Truly terrible paper plane making instructions

Originally published at: Truly terrible paper plane making instructions | Boing Boing


one can only hope the instructions within are better than those on the cover.

i think this is my favorite picture from the subreddit–



Looks to me like a cover to the real instructions enclosed. The cover design appears to sell the idea that in only a few steps you’ll be making paper airplanes.


For some cool paper airplanes


I noticed there was no USB port either, bummer.



Or bluetooth


When I was a kid I had this book, it landed me in the principles office on at least one occasion.

Weirdly, I had a dream about one of the designs in the book a couple nights ago.

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In “Surely You’re Joking, Mr. Feynman!” Nobel laureate Richard Feynman relates his experience of reviewing 17 linear feet of math & science books for the California State Curriculum Commission and the utter garbage in them that passed for teaching.

It was a pretty big job, and I worked all the time at it down in the basement. My wife says that during this period it was like living over a volcano. It would be quiet for a while, but then all of a sudden, “BLLLLLOOOOOOWWWWW!!!” ­­ there would be a big explosion from the “volcano” below. The reason was that the books were so lousy. They were false. They were hurried. They would try to be rigorous, but they would use examples (like automobiles in the street for “sets”) which were almost OK, but in which there were always some subtleties. The definitions weren’t accurate. Everything was a little bit ambiguous they weren’t smart enough to understand what was meant by “rigor.” They were faking it. They were teaching something they didn’t understand, and which was, in fact, useless, at that time, for the child.


Look, we got a regular Einstein over here! :wink: No but seriously, I never would have thought of that haha

Many, many years ago, the Washington Post’s “Kids’ Post” page printed EXCELLENT directions for the Nakamura Lock, a kind of paper airplane that set a record for longest time aloft or something. Look it up! The directions were great, and I have taught many dozens of chronically “misbehaving” middle-schoolers how to make and toss this long-gliding paper plane. (This was part of my job -literally- to distract them from constantly berating and clobbering each other. I was giving their creativity a non-aggressive outlet! Really!) But to build a great airplane, like the Wright Brothers taught us, balance is crucial. Make your creases SHARP and EXACT. Sloppy work leads to nose dives or stalls.


I heard that both History and Science are taught falsely. At each increase in sophistication, the falsehoods are whittled away. So yeah, in US grade schools you learn that the Pilgrims and Native Americans had a feast together for Thanksgiving. Later you learn that the “pilgrims” found and helped themselves to a large cache of corn they found before they even met the natives. That the native population had been nearly wiped out by small pox contracted from whalers/fishermen from Europe, etc. etc. before the Pilgrims arrived. And that numerically half of the “pilgrims” weren’t religious zealots, but adventurers hoping to strike it rich in the new world. Physics is the same, except I never studied it beyond high school so I have no useful examples.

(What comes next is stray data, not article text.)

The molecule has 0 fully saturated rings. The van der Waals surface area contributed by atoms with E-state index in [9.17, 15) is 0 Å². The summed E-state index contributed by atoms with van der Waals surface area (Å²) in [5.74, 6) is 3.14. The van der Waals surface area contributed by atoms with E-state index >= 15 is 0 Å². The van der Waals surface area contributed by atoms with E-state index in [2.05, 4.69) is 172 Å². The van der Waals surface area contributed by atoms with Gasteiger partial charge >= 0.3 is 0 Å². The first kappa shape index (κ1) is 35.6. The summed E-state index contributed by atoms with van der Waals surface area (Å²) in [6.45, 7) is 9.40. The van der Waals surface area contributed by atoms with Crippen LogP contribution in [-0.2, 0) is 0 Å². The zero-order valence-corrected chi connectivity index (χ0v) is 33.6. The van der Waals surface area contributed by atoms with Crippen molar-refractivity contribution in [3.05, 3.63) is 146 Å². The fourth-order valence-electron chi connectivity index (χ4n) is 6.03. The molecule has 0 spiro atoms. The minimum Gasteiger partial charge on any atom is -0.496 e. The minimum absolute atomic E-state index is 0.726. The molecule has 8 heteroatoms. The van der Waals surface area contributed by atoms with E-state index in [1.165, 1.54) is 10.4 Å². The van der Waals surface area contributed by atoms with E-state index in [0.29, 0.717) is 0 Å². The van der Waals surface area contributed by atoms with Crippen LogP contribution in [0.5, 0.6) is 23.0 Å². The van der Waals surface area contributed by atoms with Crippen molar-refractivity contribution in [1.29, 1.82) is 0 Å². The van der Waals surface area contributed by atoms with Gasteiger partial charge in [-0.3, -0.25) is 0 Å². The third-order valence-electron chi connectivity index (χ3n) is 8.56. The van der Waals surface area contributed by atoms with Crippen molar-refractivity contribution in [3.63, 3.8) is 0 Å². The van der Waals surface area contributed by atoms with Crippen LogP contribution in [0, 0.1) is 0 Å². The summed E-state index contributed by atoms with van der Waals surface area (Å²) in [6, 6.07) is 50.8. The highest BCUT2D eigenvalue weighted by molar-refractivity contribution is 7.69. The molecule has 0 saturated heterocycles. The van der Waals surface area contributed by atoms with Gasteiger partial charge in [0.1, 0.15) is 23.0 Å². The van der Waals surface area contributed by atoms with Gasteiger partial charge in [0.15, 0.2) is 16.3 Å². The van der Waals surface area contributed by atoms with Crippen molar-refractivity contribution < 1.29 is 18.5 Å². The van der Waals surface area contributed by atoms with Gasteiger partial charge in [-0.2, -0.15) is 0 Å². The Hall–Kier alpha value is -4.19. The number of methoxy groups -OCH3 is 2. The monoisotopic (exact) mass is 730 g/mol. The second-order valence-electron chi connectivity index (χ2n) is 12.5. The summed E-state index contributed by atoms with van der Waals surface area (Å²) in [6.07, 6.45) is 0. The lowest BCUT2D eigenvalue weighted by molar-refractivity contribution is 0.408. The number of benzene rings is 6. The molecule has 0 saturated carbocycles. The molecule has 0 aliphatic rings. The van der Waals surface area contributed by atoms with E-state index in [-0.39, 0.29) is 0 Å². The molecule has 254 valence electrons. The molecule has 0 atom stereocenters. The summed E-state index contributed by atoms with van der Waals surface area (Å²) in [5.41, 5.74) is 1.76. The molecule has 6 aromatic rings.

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No, no, the instructions are obvious!

  • Stack three sheets of coloured paper on top of one another

  • Fold one corner over, as shown

  • Turn the paper over so the green sheet shows, cut the edges and fold it until you achieve the shape indicated. Finished!

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It’s from the back of a box of Nabisco Teddy Grahams snack cookies. [:teddy_bear:-shaped :cookie: :cookie: :cookie:]

(My guess would be that there’s nothing inside but cookies, though I wouldn’t know from experience.)

They were false. They were hurried. They would try to be rigorous, but they would use examples (like automobiles in the street for “sets”) which were almost OK, but in which there were always some subtleties

Yeah, the part where members of a set have to move to the opposite side for street cleaning always seemed a bit dubious to me.

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I’m not a historian so I can’t really comment on the pilgrim story. I am a physicist by training with a strong interest in the history of science so I can offer some insight there.I wouldn’t describe science as being taught falsely so much as streamlined and simplified. There a lot of material to cover so by necessity we can’t go too deeply into the many missteps, wrong directions and intricacies.The problem with this is that we fail to convey how science advances in practice. Our knowledge comes across as inevitable and sterile… When the truth of how we actually advance is full of accidents, false starts, serendipity, and human drama. Traditionally this rich history isn’t part of the modern curriculum. That said, there’s a lot of really good content being created on YouTube that addresses this deficiency. And if you want to go back and look at some great pre-Internet history of science videos, treat yourself to James Burk”s “Connections” series.

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